I'm not entirely sure where the reasonable compromise lies on all this. For usability, I'd really like a slimmer, card-like AirTag: losing my wallet now would be a headache, but it would've been even more distressing in the days when I was carrying my Green Card around with me all the time. If AirTag's purpose is to keep track of the everyday items that mean the most to you, I'd definitely say that wallets are a key candidate.

At the same time, the idea of eventually contributing to more landfill, and having to replace hardware every few years as the battery expires, doesn't sit especially comfortably with me either. Unless Apple comes up with a new recycling system which makes extracting reusable elements both cost-effective and efficient, it's difficult to see how a fixed battery could have true green credentials. Even if annual replacements were covered as part of an upgraded iCloud plan, I'd still like to know that the bulk of my old AirTag wasn't just ending up buried somewhere.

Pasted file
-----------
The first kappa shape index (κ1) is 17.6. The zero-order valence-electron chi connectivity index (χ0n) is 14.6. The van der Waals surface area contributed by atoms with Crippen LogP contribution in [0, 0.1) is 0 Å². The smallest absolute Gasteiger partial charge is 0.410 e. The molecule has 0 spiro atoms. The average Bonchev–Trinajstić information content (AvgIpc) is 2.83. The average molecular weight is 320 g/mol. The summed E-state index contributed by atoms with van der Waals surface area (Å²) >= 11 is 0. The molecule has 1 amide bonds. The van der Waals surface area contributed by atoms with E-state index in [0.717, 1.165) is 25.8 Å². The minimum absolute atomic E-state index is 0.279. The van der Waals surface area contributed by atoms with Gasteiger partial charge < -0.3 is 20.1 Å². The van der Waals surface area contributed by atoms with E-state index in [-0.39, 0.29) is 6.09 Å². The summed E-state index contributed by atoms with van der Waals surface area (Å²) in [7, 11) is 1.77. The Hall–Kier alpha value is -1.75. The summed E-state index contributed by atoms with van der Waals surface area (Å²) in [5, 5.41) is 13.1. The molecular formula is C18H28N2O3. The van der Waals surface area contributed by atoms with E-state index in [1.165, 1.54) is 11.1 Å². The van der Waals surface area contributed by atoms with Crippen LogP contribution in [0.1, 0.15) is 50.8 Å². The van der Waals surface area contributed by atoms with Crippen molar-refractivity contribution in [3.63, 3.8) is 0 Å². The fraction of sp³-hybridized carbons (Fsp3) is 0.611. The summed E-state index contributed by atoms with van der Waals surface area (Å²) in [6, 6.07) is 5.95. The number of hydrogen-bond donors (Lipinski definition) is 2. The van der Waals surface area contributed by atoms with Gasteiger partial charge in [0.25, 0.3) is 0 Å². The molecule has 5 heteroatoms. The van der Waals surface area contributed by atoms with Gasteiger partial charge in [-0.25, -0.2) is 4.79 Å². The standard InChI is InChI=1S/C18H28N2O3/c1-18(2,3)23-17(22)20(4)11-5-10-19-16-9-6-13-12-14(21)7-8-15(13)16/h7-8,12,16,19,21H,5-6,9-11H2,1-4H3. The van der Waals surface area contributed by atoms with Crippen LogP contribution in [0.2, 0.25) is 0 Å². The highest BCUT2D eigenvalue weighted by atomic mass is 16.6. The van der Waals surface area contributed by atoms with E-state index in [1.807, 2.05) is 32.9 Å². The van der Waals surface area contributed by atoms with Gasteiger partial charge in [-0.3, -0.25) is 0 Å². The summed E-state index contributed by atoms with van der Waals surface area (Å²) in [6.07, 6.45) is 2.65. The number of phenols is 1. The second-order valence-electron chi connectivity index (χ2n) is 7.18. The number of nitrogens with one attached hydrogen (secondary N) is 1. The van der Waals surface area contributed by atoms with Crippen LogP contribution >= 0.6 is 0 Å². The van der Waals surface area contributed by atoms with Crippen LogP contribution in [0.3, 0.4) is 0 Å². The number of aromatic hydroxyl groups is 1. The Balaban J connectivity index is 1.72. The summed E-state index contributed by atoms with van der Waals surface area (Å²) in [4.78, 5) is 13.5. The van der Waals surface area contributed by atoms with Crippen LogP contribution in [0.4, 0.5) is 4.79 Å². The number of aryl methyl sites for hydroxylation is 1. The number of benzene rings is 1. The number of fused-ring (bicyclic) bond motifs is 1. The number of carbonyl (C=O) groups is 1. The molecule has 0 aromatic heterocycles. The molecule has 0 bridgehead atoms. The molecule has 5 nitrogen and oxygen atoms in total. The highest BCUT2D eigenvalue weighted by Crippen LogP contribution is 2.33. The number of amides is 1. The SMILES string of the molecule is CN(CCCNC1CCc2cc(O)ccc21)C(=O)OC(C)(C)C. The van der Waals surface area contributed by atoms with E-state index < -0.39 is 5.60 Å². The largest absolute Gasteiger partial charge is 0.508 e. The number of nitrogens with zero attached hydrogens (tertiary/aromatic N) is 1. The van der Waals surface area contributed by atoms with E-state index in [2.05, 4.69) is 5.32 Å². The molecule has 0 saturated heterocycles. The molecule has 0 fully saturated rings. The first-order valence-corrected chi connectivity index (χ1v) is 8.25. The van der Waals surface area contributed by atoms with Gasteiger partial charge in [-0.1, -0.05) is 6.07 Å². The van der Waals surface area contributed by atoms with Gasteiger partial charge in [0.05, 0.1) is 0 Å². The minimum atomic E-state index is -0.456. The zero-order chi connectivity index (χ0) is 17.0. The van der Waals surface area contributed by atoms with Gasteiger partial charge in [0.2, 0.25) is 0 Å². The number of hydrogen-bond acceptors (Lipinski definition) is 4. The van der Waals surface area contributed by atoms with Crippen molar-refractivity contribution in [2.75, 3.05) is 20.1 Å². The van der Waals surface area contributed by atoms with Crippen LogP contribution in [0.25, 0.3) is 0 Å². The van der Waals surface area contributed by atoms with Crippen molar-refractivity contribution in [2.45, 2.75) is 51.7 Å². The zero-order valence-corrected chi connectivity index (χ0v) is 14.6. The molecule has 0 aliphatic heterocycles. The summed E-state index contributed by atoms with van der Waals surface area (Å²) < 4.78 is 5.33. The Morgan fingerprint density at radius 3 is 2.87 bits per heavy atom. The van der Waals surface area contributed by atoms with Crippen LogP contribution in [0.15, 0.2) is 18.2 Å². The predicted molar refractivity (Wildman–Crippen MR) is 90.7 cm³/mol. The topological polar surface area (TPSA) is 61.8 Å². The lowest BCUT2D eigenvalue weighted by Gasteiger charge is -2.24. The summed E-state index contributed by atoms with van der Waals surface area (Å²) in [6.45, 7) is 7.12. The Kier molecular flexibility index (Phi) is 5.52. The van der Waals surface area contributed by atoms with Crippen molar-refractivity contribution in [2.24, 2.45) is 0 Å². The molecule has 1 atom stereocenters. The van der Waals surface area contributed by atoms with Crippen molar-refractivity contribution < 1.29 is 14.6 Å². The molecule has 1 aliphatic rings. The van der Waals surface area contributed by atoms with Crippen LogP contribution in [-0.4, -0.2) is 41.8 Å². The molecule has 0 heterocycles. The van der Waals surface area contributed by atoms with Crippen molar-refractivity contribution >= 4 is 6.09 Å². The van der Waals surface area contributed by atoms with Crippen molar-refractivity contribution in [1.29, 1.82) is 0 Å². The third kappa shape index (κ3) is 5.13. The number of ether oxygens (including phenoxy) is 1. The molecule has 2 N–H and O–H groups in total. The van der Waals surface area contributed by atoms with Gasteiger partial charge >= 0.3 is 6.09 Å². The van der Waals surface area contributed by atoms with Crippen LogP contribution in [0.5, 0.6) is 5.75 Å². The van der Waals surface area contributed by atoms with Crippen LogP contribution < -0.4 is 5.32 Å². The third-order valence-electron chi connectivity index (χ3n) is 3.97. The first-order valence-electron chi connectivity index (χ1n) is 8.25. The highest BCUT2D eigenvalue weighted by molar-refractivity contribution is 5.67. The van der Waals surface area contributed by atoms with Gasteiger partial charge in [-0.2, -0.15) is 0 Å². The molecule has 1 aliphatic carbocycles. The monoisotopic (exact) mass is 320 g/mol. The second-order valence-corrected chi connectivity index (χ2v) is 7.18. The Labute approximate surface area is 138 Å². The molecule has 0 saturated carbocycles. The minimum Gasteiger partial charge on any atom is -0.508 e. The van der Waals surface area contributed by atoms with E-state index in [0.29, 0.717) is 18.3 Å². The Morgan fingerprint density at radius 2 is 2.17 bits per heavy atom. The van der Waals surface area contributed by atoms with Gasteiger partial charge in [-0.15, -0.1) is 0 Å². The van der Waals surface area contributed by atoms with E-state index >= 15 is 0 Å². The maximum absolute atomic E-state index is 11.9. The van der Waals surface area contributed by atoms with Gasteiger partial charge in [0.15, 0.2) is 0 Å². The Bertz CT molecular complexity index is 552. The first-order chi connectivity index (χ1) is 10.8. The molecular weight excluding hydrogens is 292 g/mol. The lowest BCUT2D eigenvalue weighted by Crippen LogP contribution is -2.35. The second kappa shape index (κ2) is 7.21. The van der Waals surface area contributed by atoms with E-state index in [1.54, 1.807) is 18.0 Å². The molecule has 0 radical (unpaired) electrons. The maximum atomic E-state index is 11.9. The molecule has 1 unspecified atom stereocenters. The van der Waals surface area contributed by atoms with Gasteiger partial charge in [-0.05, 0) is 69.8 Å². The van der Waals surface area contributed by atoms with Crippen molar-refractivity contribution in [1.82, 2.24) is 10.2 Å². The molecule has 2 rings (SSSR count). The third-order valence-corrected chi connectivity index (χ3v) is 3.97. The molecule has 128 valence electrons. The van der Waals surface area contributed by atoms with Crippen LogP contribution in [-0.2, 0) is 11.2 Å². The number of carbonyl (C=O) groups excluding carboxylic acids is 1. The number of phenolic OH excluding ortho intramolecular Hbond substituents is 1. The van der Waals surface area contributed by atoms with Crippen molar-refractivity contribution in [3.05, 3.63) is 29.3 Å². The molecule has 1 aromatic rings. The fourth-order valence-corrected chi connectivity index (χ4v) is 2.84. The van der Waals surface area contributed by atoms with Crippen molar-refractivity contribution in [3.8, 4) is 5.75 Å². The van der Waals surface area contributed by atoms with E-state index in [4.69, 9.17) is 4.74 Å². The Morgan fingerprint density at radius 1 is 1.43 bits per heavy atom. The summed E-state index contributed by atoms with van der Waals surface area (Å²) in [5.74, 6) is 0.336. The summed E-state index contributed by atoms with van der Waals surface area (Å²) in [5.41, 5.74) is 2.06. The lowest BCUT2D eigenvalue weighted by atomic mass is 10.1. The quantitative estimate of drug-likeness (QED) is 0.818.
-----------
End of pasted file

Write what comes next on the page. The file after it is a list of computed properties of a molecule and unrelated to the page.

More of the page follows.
As a first product, I really like how AirTag works. Apple has nailed the ease of setup and use process, and features like Precision Finding are a legitimately huge step forward compared to how other trackers guide you to your absent items. What I can already tell is that AirTags could be something we quickly come to rely upon; until Apple figures out a version for different form-factors, hopefully I'll remember that not every item in my pockets is quite so resilient to getting lost.